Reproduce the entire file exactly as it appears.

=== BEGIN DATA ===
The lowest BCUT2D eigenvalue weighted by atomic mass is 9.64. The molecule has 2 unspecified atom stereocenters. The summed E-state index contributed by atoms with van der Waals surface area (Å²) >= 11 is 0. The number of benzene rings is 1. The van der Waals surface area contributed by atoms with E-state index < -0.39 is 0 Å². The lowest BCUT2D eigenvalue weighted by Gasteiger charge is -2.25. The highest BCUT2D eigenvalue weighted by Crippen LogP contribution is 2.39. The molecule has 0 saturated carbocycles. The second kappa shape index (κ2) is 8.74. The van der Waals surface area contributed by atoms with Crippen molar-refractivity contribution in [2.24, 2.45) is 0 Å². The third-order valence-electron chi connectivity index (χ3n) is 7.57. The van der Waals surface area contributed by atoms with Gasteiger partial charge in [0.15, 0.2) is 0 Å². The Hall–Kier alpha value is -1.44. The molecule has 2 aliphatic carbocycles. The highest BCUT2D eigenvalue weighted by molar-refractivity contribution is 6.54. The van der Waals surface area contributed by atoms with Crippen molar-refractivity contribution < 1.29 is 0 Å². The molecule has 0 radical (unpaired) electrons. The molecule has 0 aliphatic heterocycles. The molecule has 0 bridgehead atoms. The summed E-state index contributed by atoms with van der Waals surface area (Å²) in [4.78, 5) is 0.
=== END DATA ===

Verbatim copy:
The lowest BCUT2D eigenvalue weighted by atomic mass is 9.64. The molecule has 2 unspecified atom stereocenters. The summed E-state index contributed by atoms with van der Waals surface area (Å²) >= 11 is 0. The number of benzene rings is 1. The van der Waals surface area contributed by atoms with E-state index < -0.39 is 0 Å². The lowest BCUT2D eigenvalue weighted by Gasteiger charge is -2.25. The highest BCUT2D eigenvalue weighted by Crippen LogP contribution is 2.39. The molecule has 0 saturated carbocycles. The second kappa shape index (κ2) is 8.74. The van der Waals surface area contributed by atoms with Crippen molar-refractivity contribution in [2.24, 2.45) is 0 Å². The third-order valence-electron chi connectivity index (χ3n) is 7.57. The van der Waals surface area contributed by atoms with Gasteiger partial charge in [0.15, 0.2) is 0 Å². The Hall–Kier alpha value is -1.44. The molecule has 2 aliphatic carbocycles. The highest BCUT2D eigenvalue weighted by molar-refractivity contribution is 6.54. The van der Waals surface area contributed by atoms with Crippen molar-refractivity contribution < 1.29 is 0 Å². The molecule has 0 radical (unpaired) electrons. The molecule has 0 aliphatic heterocycles. The molecule has 0 bridgehead atoms. The summed E-state index contributed by atoms with van der Waals surface area (Å²) in [4.78, 5) is 0.